Bureau. No problems were noted.



             6.     COMPLIANCE WITH PRIOR REPORT ON EXAMINATION


       The prior report on examination contained no comments or recommendations.
                                 32
          7.     SUMMARY OF COMMENTS AND RECOMMENDATIONS


ITEM                                                                               PAGE NO.

A.         Reinsurance

     i.    It is recommended that the Group amend its first and second workers’       16
           compensation excess of loss agreements to include the appropriate
           offset language pursuant to Section 7427 of the New York Insurance
           Law.

  ii.      It is recommended that in the future the Group comply with SSAP 62 of      16
           regarding the signing of reinsurance agreements within nine months of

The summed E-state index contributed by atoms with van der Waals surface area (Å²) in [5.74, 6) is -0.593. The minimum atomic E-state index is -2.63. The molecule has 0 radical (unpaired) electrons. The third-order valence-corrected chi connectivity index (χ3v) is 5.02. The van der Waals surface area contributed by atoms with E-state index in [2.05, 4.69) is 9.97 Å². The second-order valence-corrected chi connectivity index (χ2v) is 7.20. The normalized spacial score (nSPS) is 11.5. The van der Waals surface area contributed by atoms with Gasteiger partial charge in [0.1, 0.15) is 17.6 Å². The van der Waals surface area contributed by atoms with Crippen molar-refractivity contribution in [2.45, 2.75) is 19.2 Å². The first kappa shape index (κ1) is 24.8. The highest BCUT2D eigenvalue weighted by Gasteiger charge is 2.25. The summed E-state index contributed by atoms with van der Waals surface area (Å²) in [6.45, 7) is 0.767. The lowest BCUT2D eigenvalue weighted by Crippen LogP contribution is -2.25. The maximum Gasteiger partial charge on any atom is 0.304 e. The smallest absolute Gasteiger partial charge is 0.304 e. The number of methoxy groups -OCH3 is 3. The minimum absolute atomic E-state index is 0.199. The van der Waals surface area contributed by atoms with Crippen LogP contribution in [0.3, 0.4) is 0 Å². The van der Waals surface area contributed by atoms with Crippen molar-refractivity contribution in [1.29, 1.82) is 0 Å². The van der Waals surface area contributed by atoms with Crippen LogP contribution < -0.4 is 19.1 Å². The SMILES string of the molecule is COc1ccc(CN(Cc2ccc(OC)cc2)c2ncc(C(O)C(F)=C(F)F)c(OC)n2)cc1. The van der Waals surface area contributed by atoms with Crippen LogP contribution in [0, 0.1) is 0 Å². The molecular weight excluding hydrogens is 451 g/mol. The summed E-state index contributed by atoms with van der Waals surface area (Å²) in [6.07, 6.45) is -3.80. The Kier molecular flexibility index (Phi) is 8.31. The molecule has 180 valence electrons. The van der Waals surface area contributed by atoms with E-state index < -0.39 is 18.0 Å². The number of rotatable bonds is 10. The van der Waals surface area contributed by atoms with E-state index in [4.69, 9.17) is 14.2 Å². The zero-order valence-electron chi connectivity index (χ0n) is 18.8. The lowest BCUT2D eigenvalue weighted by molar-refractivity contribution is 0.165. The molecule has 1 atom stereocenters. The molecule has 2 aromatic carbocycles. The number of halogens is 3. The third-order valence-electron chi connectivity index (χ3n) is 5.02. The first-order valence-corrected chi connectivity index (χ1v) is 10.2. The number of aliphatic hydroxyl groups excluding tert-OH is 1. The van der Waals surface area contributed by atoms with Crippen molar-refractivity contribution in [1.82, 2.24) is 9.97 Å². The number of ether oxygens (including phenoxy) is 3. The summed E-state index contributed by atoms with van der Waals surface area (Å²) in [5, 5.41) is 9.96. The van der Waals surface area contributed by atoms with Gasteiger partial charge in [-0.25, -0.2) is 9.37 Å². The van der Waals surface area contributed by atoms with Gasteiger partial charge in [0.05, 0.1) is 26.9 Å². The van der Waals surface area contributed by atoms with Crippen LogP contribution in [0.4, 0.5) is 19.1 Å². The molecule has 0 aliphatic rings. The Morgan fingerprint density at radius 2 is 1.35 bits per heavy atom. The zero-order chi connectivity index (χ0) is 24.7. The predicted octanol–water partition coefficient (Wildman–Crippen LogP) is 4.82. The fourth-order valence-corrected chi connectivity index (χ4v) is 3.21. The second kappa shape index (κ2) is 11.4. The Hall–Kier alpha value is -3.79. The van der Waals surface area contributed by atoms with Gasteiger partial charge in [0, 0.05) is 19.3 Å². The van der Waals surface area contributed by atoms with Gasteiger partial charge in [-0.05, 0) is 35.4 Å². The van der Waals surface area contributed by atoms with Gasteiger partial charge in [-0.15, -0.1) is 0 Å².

the commencement date.

 B.        Accounts and Records

           It is recommended that the Group file its annual audited financial         21
           reports with the Department as an accommodation to allow the
           Department to monitor the operations of the Group on annual basis.
                                                             Respectfully submitted,

                                                                           /s/
                                                             Veronica Duncan Black,
                                                             Senior Insurance Examiner




STATE OF NEW YORK  )
                   )SS:
                   )
COUNTY OF NEW YORK )


VERONICA DUNCAN BLACK, being duly sworn, deposes and says that the foregoing report,

subscribed to by her, is true to the best of her knowledge and belief.




                                                                   /s/
                                                             Veronica Duncan Black



Subscribed and sworn to before me

this            day of                        , 2004